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Posted: June 8, 2018 3:29 p.m.
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Memorial Day demands of the living

As we take time to visit Warriors Walk and the other monuments around Fort Stewart and the surrounding communities, we acknowledge what President Lincoln called ‘the last full measure of devotion.’  On Memorial Day, our nation remembers and honors those who sacrificed their lives in defense of our nation.  Across the land, Americans are cleaning monuments, planning parades, laying wreaths, and placing new flags at graves.

I ponder the balance of pausing to reflect on death and loss in the midst of spring’s exuberant frenzy.  I also consider the words of the ancient Roman poet Horace, “dulce et decorum est pro patria mori” (It is sweet and proper to die for one’s country).  I align these words with Christian scriptures, “For to me to live is Christ, and to die is gain” (Philippians 1:21) and conclude that the desire for a noble life culminating in an honorable death is ingrained in us.  However, only a small portion of Americans over our country’s history have given that last full measure.  Our nation is grateful for their faithfulness and sacrifice.  The American values and freedoms they died protecting live on today.  We rightfully honor these men and women.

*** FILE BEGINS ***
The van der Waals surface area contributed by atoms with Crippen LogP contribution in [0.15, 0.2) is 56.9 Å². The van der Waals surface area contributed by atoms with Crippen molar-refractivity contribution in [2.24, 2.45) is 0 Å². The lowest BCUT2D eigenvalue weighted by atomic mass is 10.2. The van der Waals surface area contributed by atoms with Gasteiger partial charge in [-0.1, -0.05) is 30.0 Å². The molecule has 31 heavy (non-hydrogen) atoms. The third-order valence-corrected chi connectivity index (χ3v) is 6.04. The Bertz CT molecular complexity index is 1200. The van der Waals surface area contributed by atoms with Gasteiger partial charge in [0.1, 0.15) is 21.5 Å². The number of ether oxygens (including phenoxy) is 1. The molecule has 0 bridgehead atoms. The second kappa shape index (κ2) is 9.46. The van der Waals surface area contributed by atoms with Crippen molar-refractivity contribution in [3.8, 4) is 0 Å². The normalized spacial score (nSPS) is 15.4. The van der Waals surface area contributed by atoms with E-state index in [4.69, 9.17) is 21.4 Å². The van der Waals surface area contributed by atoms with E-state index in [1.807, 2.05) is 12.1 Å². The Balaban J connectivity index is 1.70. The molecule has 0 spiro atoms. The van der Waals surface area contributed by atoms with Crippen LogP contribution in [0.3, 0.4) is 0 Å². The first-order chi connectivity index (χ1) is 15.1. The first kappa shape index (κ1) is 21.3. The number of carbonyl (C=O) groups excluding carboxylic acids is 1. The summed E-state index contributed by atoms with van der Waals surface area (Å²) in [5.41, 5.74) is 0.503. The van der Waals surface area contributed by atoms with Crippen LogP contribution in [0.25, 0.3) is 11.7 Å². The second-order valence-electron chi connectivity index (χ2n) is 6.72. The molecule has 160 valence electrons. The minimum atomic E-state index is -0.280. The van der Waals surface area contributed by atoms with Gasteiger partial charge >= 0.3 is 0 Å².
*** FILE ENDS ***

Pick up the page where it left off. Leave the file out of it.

We must also remember that they are not the only ones who sacrificed.  Every gravestone and each engraved name in town squares throughout America represents someone with buddies and families that were left with loss.  Our nation and each of us have been touched by their loss.  Each battlefield death may have helped to secure America’s future, but it also meant that America lost a future father or mother, a potential doctor or poet, and so many other possible contributing citizens.


The English poet John Donne wrote of such a loss as ours nearly 400 years ago:


No man is an island,

Entire of itself.

Each is a piece of the continent,

A part of the main.

If a clod be washed away by the sea,

Europe is the less.

As well as if a promontory were.

As well as if a manor of thine own

Or of thine friend's were.

Each man's death diminishes me,

For I am involved in mankind.

Therefore, send not to know

For whom the bell tolls,

It tolls for thee.


As we remember and honor our fallen this Memorial Day, let us also grieve our loss.  Memorial Day is not just for those who have died; it is also for the living.  So, we the living must carry on the unfulfilled 

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